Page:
The first dose of the Pfizer vaccination is 85% effective against coronavirus infection between two and four weeks after inoculation, according to a study published in the Lancet medical journal. The pharmaceutical giant and its German partner BioNTech, meanwhile, have told the U.S. Food and Drug Administration that their vaccine can be safely stored at standard freezer temperatures, which, if approved by the FDA, could help facilitate faster distribution by negating the need for expensive deep-freeze storage.
The Israeli survey was carried out on healthcare workers at the largest hospital in the country, which on December 19 launched a mass vaccination campaign regarded as the world's fastest.
Israeli studies have found the Pfizer vaccine to be 95% effective one week after a second jab, while the Lancet report focused on more than 9,000 medical staff at Sheba hospital near Tel Aviv. Some 7,000 of them received the first dose and the rest were not inoculated.
From the group, 170 were diagnosed with COVID-19 after tests carried out only on those showing symptoms or who had been in contact with coronavirus carriers. Fifty-two percent of them were found to have not been vaccinated. Comparing the two groups, the Sheba study calculated that the vaccine was 47% effective between one and 14 days after inoculation, rising to 85% after 15 to 28 days.
"What we see is a really high effectiveness already right after two weeks, between two weeks to four weeks after vaccine, already high effectiveness of 85% reduction of symptomatic infection," Gili Regev-Yochay, co-author of the study, told a small group of journalists.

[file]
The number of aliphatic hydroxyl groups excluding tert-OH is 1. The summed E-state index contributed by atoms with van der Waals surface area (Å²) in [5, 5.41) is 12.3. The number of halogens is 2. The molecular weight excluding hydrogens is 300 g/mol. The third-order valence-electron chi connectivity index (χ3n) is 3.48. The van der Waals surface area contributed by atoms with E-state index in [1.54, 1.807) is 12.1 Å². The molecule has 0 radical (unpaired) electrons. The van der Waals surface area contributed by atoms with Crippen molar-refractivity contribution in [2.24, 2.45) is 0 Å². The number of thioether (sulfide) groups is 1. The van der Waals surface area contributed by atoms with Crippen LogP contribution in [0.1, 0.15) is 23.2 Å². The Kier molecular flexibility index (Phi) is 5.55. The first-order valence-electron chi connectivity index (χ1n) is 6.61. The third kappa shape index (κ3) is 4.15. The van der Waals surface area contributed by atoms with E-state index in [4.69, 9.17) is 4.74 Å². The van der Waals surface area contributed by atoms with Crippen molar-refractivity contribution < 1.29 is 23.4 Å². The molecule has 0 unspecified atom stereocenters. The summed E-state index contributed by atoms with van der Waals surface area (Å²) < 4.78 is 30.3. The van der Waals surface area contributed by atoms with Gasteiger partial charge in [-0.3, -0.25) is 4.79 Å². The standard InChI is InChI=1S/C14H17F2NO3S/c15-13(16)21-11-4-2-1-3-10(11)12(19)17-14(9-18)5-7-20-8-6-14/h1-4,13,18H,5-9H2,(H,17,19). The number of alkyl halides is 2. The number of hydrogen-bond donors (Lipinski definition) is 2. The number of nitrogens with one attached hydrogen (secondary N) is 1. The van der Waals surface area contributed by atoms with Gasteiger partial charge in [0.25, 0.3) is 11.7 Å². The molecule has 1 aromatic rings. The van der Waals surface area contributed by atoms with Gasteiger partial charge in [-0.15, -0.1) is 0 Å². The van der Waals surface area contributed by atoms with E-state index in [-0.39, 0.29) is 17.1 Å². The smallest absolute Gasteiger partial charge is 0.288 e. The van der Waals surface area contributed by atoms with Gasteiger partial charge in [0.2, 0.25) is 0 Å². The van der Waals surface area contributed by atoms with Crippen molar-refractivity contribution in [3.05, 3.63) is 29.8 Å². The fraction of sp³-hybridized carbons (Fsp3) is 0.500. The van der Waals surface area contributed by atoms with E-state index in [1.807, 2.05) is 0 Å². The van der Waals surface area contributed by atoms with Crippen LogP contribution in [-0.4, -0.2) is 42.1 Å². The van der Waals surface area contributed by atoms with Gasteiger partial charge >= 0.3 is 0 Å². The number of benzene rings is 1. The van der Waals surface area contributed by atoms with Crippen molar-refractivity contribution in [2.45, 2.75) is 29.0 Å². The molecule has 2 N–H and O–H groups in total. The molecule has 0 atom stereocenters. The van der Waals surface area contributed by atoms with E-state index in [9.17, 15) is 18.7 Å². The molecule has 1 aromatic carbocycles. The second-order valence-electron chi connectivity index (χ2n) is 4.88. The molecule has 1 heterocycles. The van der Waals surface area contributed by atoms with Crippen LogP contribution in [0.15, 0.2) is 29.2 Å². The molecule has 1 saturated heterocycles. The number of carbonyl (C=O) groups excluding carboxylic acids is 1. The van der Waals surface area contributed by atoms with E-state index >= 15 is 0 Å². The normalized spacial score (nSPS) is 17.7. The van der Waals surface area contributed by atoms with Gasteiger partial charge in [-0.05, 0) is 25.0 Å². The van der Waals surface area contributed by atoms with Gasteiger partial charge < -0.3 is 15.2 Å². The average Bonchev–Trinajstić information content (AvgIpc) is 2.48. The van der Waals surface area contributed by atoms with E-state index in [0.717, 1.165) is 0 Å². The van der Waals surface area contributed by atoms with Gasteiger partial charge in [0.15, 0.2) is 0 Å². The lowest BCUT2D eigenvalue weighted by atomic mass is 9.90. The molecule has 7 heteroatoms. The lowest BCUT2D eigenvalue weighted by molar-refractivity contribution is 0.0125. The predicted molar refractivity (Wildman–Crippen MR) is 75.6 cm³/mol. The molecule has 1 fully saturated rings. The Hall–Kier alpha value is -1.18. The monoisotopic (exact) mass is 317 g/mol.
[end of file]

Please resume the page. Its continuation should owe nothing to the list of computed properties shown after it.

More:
He said that despite the vaccine being "amazingly effective," scientists are still studying whether fully vaccinated people can transmit the virus to others.
"That is the big, big, question. We are working on it. This is not on this paper and I hope we will have some good news soon," said Regev-Yochay.
So far trial data on only one major vaccine in use around the world, the Oxford University/AstraZeneca shot developed in the U.K., shows efficacy at preventing asymptomatic infection, indicating it could also help to curb transmission.
Pfizer and BioNTech announced their submission of research data on storage temperatures to the FDA in a joint statement on Friday.
The FDA's Emergency Use Authorization for the vaccine, issued months ago, stipulates that it be stored at temperatures well below zero (-112ºF to ‑76ºF), which requires special equipment for both transport and storage at health care facilities. Under the companies' new recommendation, the vaccine could be stored for up to two weeks at standard freezer temperatures of -13°F to 5°F, "as an alternative or complement to storage in an ultra-low temperature freezer."
"We have been continuously performing stability studies to support the production of the vaccine at commercial scale, with the goal of making the vaccine as accessible as possible for healthcare providers and people across the U.S. and around the world," Pfizer CEO Albert Bourla said in the Friday statement announcing the request to the FDA to change its guidance. "We appreciate our ongoing collaboration with the FDA and CDC as we work to ensure our vaccine can be shipped and stored under increasingly flexible conditions. If approved, this new storage option would offer pharmacies and vaccination centers greater flexibility in how they manage their vaccine supply."
"The data submitted may facilitate the handling of our vaccine in pharmacies and provide vaccination centers an even greater flexibility," added BioNTech CEO and Co-founder Ugur Sahin. "We will continue to leverage our expertise to develop potential new formulations that could make our vaccine even easier to transport and use."
The other vaccine approved for use and already widely circulating in the U.S., made by Moderna, also currently requires deep-freeze storage and transport under FDA's usage guidelines. The Oxford/AstraZeneca vaccine only requires refrigeration at standard temperatures, which makes it far easier to move around and store, but that shot has not yet been given the greenlight for use in the U.S.